Take, for example, Le Bec Fin's breakfast croissant. The menu offers scrambled eggs on a fresh-baked croissant with tomato slices, cheese and two strips of bacon. But when I tried to order it, I got a croissant on one side of the plate and eggs on the other. The dish's scrambled eggs with cheese are delicious and the bacon is thick and meaty, but unfortunately, the croissants are kind of rubbery. When I asked Raymond if the eggs were supposed to be inside the croissant, he looked at me like I'd taken leave of my senses. The breakfast croissant is, after all, an American fast food invention. We like our eggs inside a croissant so we can eat them while we're stuck in traffic. But a Frenchman would rather starve than eat in a car. And anyway, eggs aren't a breakfast food in either France or Vietnam. Maybe Raymond's brothers suggested this menu item, because he obviously has no idea what a breakfast croissant is.
The French colonization of Vietnam produced a lot of interesting French-Vietnamese fusion foods; Vietnamese baguettes and sandwiches, Vietnamese iced coffee and French pastries made with tropical Asian fruits are a few of my favorites. True to form, some of the best things to eat at Le Bec Fin are cultural crossovers.
Beef rock and roll flambé with french fries is my favorite dish here. Beef rock and roll is the English nickname for bo luc lac, one of the most popular offerings at Houston Vietnamese restaurants. In the usual version of the dish, you get chunks of beef filet stir-fried with garlic and served with fresh herbs and romaine lettuce so you can roll the meat up in lettuce-leaf tacos. Here, the filet mignon chunks are flambéed with cognac after being fried with the garlic. And they're served with french fries, like the French bistro classic, steak frites. I like to think of the dish as "bo luc lac frites."
The most outrageous Vietnamese-French fusion creation at Le Bec Fin is found in the bakery case. Alongside such formal French pastries as the "opera cake," a decadent multilayer nut cake with cream filling and bittersweet chocolate on top, sits an innocuous-looking cream cake labeled "durian."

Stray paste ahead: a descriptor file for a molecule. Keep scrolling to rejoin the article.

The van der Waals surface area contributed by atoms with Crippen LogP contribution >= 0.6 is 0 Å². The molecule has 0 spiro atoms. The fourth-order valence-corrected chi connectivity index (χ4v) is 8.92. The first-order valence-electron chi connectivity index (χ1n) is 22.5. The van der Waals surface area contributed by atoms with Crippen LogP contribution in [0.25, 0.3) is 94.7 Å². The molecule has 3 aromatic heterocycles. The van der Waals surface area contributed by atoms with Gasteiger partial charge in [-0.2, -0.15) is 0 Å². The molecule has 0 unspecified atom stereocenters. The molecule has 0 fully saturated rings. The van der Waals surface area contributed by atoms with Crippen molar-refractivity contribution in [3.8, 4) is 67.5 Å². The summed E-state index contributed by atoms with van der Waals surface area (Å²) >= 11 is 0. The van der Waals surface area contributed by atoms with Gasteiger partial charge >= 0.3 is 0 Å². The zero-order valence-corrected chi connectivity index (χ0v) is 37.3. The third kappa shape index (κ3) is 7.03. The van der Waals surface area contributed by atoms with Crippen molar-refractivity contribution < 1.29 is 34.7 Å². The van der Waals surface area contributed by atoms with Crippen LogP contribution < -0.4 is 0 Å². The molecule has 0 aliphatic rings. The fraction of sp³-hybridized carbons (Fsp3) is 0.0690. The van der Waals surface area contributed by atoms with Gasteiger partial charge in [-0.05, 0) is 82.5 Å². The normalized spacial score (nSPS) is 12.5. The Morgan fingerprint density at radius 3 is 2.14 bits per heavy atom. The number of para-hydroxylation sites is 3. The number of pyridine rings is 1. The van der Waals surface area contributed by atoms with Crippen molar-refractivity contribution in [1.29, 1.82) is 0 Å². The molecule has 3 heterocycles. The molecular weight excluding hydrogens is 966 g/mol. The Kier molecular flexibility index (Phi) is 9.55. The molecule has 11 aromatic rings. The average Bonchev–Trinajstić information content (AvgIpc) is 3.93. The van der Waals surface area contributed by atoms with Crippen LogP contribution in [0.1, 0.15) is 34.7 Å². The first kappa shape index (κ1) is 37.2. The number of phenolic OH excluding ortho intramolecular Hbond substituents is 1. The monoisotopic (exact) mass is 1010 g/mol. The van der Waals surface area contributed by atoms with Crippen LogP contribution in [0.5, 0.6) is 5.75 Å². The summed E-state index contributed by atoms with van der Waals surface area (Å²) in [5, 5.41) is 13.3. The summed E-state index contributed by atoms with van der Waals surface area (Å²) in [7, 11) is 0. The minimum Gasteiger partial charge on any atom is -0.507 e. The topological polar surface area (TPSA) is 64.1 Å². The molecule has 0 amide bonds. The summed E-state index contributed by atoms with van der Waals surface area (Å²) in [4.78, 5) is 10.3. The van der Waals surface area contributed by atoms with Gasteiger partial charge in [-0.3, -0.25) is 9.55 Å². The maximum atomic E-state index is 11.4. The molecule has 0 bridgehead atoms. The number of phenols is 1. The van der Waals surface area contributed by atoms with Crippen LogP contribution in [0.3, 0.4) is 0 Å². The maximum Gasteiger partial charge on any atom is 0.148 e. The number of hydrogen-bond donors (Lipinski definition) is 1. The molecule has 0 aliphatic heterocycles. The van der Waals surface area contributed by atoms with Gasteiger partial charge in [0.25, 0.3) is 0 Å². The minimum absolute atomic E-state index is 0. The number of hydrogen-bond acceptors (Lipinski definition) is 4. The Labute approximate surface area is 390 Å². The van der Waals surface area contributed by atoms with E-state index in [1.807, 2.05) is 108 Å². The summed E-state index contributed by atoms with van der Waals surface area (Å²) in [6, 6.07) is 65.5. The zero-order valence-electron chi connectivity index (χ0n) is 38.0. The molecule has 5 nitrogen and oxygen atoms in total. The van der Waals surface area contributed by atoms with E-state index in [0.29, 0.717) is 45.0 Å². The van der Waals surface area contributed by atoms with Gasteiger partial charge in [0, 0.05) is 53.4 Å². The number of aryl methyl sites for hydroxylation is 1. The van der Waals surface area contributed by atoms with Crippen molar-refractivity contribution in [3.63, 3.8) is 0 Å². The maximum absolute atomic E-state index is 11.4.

Known in Dutch as stinkvrucht, the Asian fruit called durian is extremely odiferous. While the ivory-colored compartments inside the thorny hedgehog-size fruit actually taste like creamy custard, its aroma is closer to that of rotten eggs. Scientists report that the complex sulfur compounds in durian are very close to the chemical that gives skunks their scent.
A Thai once explained to me that Asians develop a taste for durian in the same way Westerners learn to love blue cheese. If you relied on your sense of smell, you would never try either food. But once you begin eating them, the obnoxious aroma becomes part of the appeal. I've eaten enough durian to be used to it, but I can't say I love it.
In fact, the little round durian pastry at Le Bec Fin is charming. I had one for dessert after my breakfast-sandwich fiasco with a big cup of café au lait. "Are you sure you want that?" Raymond asked when he saw it delivered to my table. "It's a very special taste."
I assured him I knew what I was getting into. The pastry tasted like a cream cake with a tropical custard filling. There was a faint sulfur taste, but nothing too alarming. If you wanted to work your way up to fresh durian slowly, this would be an easy first step.
"Durian is one thing I never eat," Alison says when I point the pastry out to her. By way of a challenge, I tell her I've already tried one, and it was quite good. I look forward to reading her review to see if she goes for it. Le bec fin means "a fine beak" in French, an idiomatic expression for "a good nose" or "a discriminating palate." Alison obviously has a more discriminating nose than I do. But I'm willing to bet I could kick her ass on Fear Factor.